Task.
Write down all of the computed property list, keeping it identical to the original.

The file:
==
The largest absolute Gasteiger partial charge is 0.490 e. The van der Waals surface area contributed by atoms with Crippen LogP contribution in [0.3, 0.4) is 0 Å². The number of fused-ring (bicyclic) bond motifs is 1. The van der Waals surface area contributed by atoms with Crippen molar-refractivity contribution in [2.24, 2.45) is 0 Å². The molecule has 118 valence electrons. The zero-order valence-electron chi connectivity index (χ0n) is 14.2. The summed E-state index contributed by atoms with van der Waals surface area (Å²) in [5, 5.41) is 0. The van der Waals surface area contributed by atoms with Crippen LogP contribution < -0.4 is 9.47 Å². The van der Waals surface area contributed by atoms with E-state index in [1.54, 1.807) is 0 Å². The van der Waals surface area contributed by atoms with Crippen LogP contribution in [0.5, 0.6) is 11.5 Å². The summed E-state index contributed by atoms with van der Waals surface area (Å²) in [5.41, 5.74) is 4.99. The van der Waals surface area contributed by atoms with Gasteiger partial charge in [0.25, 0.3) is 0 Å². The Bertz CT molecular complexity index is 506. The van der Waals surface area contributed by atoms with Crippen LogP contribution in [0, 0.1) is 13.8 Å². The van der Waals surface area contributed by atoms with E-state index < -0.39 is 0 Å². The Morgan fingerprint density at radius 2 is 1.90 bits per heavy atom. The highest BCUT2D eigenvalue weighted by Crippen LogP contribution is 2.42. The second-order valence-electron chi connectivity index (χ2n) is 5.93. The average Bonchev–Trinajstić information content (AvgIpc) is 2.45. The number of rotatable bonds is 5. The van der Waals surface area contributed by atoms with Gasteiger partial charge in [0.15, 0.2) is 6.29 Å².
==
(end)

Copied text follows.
The largest absolute Gasteiger partial charge is 0.490 e. The van der Waals surface area contributed by atoms with Crippen LogP contribution in [0.3, 0.4) is 0 Å². The number of fused-ring (bicyclic) bond motifs is 1. The van der Waals surface area contributed by atoms with Crippen molar-refractivity contribution in [2.24, 2.45) is 0 Å². The molecule has 118 valence electrons. The zero-order valence-electron chi connectivity index (χ0n) is 14.2. The summed E-state index contributed by atoms with van der Waals surface area (Å²) in [5, 5.41) is 0. The van der Waals surface area contributed by atoms with Crippen LogP contribution < -0.4 is 9.47 Å². The van der Waals surface area contributed by atoms with E-state index in [1.54, 1.807) is 0 Å². The van der Waals surface area contributed by atoms with Crippen LogP contribution in [0.5, 0.6) is 11.5 Å². The summed E-state index contributed by atoms with van der Waals surface area (Å²) in [5.41, 5.74) is 4.99. The van der Waals surface area contributed by atoms with Gasteiger partial charge in [0.25, 0.3) is 0 Å². The Bertz CT molecular complexity index is 506. The van der Waals surface area contributed by atoms with Crippen LogP contribution in [0, 0.1) is 13.8 Å². The van der Waals surface area contributed by atoms with E-state index < -0.39 is 0 Å². The Morgan fingerprint density at radius 2 is 1.90 bits per heavy atom. The highest BCUT2D eigenvalue weighted by Crippen LogP contribution is 2.42. The second-order valence-electron chi connectivity index (χ2n) is 5.93. The average Bonchev–Trinajstić information content (AvgIpc) is 2.45. The number of rotatable bonds is 5. The van der Waals surface area contributed by atoms with Gasteiger partial charge in [0.15, 0.2) is 6.29 Å².